Story of Cap and Trade FAQs

Are Enron alum and Goldman Sachs really designing Cap & Trade?

While there are many companies promoting Cap & Trade, both Enron and Goldman Sachs were pioneers in the climate-change industry. Enron launched an effort way back in 1993 to convince the newly inaugurated Clinton Administration and Congress to create a trading system for carbon dioxide emissions.And according to a 2009 Rolling Stone article by Matt Taibbi, Goldman Sachs ramped up its push for cap-and-trade legislation in 2008 when the firm spent $3.5 million to lobby on climate issues. As Taibbi put it, “Goldman is ahead of the headlines again, just waiting for someone to make it rain in the right spot.”

Who says this market is a racket?

Billionaire currency traders, for one. In 2007, George Soros said, “The cap-and-trade system of emissions trading is very difficult to control and its effects are diluted…It is precisely because I am a market practitioner that I know the flaws in the system.” We need real solutions, not fatally flawed schemes.

Who’s questioning Cap & Trade?

An increasing number of climate experts oppose the use of emissions trading. In February 2009 testimony before Congress, leading U.S. climate scientist James Hansen told Congress that Cap & Trade is “a give-away to special interests, who feel, based on extensive empirical evidence, that they will be able to manipulate the program through their lobbyists. Except for its stealth approach to taxing the public, and its attraction to special interests, Cap and Trade seems to have little merit.”

What really happened in Europe?

In 2005, the European Union initiated a cap-and-trade system to curb carbon emissions, but four years in, emissions have gone up, not down! Why? The Europeans awarded big polluters with more free pollution permits than their actual level of carbon emissions, which not only gave them no incentive to reduce emissions, but it also caused the price of the permits to collapse.And even after the cap was adjusted, the system was so awash in cheap offset permits from the third world that no emissions reductions in Europe were actually required. Meanwhile, power companies who had chosen to do the cheapest thing to meet their targets—buying offset permits—passed on costs to their customers as if they were doing the most expensive. Now that’s a scam.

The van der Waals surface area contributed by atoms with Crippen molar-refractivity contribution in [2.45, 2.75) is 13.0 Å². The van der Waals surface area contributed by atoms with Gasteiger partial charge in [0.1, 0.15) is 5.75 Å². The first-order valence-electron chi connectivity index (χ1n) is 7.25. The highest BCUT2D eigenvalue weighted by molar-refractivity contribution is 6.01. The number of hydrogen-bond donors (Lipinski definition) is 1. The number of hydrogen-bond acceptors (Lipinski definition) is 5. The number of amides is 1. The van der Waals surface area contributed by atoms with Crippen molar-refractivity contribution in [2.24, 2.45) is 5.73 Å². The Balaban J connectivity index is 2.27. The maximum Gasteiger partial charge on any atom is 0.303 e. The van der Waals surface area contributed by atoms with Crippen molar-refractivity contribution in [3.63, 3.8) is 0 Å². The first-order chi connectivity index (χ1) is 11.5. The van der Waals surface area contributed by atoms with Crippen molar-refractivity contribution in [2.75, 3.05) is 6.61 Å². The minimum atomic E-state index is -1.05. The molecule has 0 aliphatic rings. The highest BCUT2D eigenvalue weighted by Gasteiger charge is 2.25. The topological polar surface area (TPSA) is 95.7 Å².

What is “Ecological Debt”?

Everyone on the planet is entitled to a fair share of Earth’s capacity to absorb greenhouse gases. But over the past two centuries, the U.S., Europe, and other rich countries have overused their fair share, accruing a debt to those in poor countries that haven’t reaped the benefits of industrialization, but are already bearing the impacts of a warming planet disproportionately.Poor countries have demanded that rich countries, whose emissions have played an outsized role in creating the problem, take the lead in decreasing emissions, as well as provide financial assistance, clean technology, and other support to help their underdeveloped neighbors build an economically and environmentally sustainable future.

What can the EPA do about CO2 emissions?

The U.S. Environmental Protection Agency can’t solve the climate crisis on its own but it can get us a lot closer than Cap & Trade. For example, the Clean Air Act provides an immediate way to reduce carbon emissions that is being underutilized and could quickly be applied to several thousand sources of pollution to force major cuts in greenhouse gas emissions right away.A U.S. Supreme Court ruling in April 2009 gives the EPA the power to regulate six major greenhouse gases that are contributing to climate change, but instead we’re gambling away our future on Cap & Trade schemes.

What’s the problem with coal?

Coal is the 800-pound gorilla in the room. According to the Pew Center on Global Climate Change, coal-fired power plants account for 27 percent of total U.S. greenhouse gas emissions. And the Los Angeles Times reported in June 2009 that the U.S. EPA projects that even if the emissions limits proposed in Congress go into effect, the U.S. would use more carbon-dioxide-heavy coal in 2020 than it did in 2005. That’s right, more coal when we need it the least.